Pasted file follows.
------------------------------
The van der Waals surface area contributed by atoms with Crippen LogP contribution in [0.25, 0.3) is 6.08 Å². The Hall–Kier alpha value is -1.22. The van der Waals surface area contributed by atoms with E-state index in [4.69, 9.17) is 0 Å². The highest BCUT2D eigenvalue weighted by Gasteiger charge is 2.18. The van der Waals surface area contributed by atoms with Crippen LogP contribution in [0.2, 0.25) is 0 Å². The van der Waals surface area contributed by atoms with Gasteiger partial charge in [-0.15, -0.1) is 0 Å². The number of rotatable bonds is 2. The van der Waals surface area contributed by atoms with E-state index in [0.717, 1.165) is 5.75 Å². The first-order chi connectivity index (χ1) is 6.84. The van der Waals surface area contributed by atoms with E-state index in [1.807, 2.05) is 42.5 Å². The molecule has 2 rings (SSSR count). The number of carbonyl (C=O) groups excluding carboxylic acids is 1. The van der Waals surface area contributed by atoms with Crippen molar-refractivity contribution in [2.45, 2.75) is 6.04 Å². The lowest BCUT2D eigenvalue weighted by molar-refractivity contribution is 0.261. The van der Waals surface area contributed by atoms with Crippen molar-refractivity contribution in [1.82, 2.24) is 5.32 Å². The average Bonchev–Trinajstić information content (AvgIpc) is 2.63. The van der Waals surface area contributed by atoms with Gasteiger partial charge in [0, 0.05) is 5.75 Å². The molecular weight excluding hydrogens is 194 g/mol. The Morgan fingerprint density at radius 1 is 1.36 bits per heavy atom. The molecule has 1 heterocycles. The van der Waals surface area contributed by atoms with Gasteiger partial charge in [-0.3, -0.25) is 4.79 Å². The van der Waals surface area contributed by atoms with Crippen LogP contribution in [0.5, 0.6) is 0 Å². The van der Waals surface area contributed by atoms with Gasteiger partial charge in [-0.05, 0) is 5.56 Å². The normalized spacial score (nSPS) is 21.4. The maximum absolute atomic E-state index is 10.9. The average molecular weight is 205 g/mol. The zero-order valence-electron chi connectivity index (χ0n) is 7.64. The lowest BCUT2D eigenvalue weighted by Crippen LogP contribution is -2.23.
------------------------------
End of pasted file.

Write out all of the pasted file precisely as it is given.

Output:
The van der Waals surface area contributed by atoms with Crippen LogP contribution in [0.25, 0.3) is 6.08 Å². The Hall–Kier alpha value is -1.22. The van der Waals surface area contributed by atoms with E-state index in [4.69, 9.17) is 0 Å². The highest BCUT2D eigenvalue weighted by Gasteiger charge is 2.18. The van der Waals surface area contributed by atoms with Crippen LogP contribution in [0.2, 0.25) is 0 Å². The van der Waals surface area contributed by atoms with Gasteiger partial charge in [-0.15, -0.1) is 0 Å². The number of rotatable bonds is 2. The van der Waals surface area contributed by atoms with E-state index in [0.717, 1.165) is 5.75 Å². The first-order chi connectivity index (χ1) is 6.84. The van der Waals surface area contributed by atoms with E-state index in [1.807, 2.05) is 42.5 Å². The molecule has 2 rings (SSSR count). The number of carbonyl (C=O) groups excluding carboxylic acids is 1. The van der Waals surface area contributed by atoms with Crippen molar-refractivity contribution in [2.45, 2.75) is 6.04 Å². The lowest BCUT2D eigenvalue weighted by molar-refractivity contribution is 0.261. The van der Waals surface area contributed by atoms with Crippen molar-refractivity contribution in [1.82, 2.24) is 5.32 Å². The average Bonchev–Trinajstić information content (AvgIpc) is 2.63. The van der Waals surface area contributed by atoms with Gasteiger partial charge in [0, 0.05) is 5.75 Å². The molecular weight excluding hydrogens is 194 g/mol. The Morgan fingerprint density at radius 1 is 1.36 bits per heavy atom. The molecule has 1 heterocycles. The van der Waals surface area contributed by atoms with Gasteiger partial charge in [-0.3, -0.25) is 4.79 Å². The van der Waals surface area contributed by atoms with Crippen LogP contribution in [0.5, 0.6) is 0 Å². The van der Waals surface area contributed by atoms with Gasteiger partial charge in [-0.05, 0) is 5.56 Å². The normalized spacial score (nSPS) is 21.4. The maximum absolute atomic E-state index is 10.9. The average molecular weight is 205 g/mol. The zero-order valence-electron chi connectivity index (χ0n) is 7.64. The lowest BCUT2D eigenvalue weighted by Crippen LogP contribution is -2.23.